Promoting observation, free range exploration, sense of place and citizen science, through the field notes of a naturalist.

Wednesday, 17 August 2011

A morning up north

Arrived at Beaufort Ponds car park just in time to view yet more Canada geese along with a single greylag leaving the waterbody for a nearby reservoir.

On to Garnlydan Reservoir hoping for a significant shoreline and some passage waders. For a large reservoir by Gwent terms Garnlydan, for me, has flattered to deceive. Sure enough it can produce some nice birds whooper swan, ruff etc. but often the effort to get to the site hardly seems all the huff 'n puff. Water levels were unseasonably high (always seemed lower in days of British Steel ownership) and apart from a couple of snipe flushed from adjacent mire habitat the only other wetland bird of note was a single great crested grebe loafing about with all the reservoir to its own.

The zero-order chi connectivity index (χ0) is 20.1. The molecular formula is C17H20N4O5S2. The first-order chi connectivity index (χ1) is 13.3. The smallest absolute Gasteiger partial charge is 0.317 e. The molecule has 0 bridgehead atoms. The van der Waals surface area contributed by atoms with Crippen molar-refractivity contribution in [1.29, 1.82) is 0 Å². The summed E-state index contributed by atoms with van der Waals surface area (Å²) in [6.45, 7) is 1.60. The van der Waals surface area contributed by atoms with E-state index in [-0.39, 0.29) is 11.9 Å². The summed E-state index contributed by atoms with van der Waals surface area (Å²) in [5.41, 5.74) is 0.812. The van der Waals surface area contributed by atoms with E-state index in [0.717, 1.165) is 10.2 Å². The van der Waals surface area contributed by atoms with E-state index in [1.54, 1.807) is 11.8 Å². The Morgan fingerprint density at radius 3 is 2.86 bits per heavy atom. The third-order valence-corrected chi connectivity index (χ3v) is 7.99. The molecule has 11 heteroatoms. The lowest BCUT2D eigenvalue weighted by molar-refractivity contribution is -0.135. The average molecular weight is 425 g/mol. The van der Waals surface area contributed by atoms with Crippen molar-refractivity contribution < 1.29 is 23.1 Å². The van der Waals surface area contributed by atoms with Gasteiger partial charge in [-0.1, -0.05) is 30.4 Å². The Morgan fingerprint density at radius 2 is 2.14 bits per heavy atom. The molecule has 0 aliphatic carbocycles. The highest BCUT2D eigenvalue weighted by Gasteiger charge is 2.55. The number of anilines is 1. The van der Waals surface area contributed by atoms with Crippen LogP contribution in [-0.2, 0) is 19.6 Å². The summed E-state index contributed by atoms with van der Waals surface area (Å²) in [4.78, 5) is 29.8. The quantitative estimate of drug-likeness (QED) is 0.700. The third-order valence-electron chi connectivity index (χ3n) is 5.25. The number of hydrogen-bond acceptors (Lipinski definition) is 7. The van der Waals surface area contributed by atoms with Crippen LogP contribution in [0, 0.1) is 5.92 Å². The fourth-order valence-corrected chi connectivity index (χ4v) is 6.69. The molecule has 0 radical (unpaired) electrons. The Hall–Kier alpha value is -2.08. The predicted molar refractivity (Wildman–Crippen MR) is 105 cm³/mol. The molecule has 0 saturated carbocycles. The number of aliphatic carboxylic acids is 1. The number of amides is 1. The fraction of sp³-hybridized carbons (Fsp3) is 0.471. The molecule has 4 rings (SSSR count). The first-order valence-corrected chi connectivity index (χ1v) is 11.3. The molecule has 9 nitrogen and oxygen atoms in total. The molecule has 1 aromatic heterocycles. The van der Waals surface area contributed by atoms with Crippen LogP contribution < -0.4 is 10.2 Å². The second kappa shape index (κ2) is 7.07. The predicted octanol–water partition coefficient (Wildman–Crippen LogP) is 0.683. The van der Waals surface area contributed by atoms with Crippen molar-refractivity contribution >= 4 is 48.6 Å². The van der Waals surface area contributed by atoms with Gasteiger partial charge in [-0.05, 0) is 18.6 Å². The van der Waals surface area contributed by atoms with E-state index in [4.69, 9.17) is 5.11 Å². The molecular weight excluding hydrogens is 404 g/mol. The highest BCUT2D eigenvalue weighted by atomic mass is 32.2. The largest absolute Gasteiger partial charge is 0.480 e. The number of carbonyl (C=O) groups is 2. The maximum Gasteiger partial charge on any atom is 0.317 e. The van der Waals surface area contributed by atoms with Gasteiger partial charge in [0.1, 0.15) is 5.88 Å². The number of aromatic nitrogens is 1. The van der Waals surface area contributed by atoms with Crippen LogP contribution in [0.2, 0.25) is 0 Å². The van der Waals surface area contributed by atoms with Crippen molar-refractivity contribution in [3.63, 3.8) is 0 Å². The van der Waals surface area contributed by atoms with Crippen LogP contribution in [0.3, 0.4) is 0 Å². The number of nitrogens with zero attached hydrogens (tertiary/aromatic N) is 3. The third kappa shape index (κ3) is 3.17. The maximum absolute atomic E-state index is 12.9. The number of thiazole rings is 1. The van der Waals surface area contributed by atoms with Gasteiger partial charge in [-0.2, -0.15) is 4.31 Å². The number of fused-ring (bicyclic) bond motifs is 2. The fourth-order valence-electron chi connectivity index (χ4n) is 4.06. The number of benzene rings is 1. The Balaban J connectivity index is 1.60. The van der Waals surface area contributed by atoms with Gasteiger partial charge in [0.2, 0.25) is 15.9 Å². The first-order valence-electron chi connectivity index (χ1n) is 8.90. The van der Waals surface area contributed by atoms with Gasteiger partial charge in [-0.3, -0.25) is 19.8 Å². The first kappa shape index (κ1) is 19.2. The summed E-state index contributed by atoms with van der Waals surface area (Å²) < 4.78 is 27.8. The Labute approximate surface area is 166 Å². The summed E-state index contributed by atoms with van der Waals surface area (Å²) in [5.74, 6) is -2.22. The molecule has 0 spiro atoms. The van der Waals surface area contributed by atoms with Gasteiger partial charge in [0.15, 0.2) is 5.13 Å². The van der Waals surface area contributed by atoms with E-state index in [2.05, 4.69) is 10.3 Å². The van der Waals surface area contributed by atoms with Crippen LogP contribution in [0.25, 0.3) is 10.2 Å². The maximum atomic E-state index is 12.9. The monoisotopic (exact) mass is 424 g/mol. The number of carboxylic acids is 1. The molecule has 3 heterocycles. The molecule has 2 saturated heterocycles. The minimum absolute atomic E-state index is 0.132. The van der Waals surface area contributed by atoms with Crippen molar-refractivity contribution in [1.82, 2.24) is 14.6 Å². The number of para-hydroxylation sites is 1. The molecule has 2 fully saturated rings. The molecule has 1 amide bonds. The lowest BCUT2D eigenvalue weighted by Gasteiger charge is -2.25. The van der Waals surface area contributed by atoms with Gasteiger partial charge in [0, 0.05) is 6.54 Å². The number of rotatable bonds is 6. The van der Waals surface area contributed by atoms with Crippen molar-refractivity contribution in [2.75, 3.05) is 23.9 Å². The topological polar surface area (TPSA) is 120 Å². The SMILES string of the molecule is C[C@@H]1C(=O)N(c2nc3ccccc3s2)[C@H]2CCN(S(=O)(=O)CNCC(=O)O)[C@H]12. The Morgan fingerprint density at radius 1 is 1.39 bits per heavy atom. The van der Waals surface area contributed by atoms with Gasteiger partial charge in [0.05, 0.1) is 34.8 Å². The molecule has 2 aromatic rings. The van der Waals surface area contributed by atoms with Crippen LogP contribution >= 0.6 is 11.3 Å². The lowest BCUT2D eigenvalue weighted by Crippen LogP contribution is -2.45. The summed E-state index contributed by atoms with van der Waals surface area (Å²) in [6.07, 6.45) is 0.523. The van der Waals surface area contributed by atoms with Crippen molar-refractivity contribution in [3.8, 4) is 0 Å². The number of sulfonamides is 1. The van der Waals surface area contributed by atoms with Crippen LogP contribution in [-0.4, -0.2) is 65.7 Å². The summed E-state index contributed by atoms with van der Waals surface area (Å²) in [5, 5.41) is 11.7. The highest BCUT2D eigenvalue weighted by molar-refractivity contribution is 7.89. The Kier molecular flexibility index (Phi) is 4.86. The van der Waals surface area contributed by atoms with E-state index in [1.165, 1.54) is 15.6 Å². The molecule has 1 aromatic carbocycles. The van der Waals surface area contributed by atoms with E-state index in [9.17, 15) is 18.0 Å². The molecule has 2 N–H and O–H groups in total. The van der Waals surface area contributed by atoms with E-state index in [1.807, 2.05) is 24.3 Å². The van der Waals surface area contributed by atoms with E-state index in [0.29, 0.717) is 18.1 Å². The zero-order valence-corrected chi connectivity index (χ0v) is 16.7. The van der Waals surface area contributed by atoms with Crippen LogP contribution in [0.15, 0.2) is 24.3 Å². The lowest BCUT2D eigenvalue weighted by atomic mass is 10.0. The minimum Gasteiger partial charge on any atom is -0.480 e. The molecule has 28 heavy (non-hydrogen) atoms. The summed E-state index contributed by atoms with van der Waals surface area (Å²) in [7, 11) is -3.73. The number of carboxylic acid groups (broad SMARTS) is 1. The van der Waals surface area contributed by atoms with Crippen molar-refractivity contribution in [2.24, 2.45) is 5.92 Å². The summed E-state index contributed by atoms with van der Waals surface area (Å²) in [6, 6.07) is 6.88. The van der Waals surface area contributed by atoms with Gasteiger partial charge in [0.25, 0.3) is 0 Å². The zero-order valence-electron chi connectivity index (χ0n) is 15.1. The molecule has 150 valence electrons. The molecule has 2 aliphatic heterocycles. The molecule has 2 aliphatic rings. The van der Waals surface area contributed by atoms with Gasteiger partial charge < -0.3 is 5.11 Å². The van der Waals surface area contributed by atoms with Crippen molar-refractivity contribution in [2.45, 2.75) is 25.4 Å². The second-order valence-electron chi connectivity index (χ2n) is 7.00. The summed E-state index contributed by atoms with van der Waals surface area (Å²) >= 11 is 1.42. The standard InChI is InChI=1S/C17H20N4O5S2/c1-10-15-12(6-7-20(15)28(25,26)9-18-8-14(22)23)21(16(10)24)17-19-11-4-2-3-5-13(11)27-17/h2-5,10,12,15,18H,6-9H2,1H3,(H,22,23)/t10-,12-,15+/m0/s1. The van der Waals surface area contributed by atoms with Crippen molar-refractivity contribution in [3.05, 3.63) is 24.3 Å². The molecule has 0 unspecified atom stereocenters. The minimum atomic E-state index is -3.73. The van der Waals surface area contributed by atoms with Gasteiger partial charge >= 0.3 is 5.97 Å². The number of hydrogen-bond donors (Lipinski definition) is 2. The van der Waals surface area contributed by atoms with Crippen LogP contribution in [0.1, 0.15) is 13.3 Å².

Away from the reservoir was a tad more interesting. Dozens of grayling butterflies and hundreds of black darter were punctuated by the odd golden ringed and migrant hawker dragonfly. Around four wheatear were moving between fence posts and a single sulking sedge warbler was flushed from juncus on the edge of a small pond.

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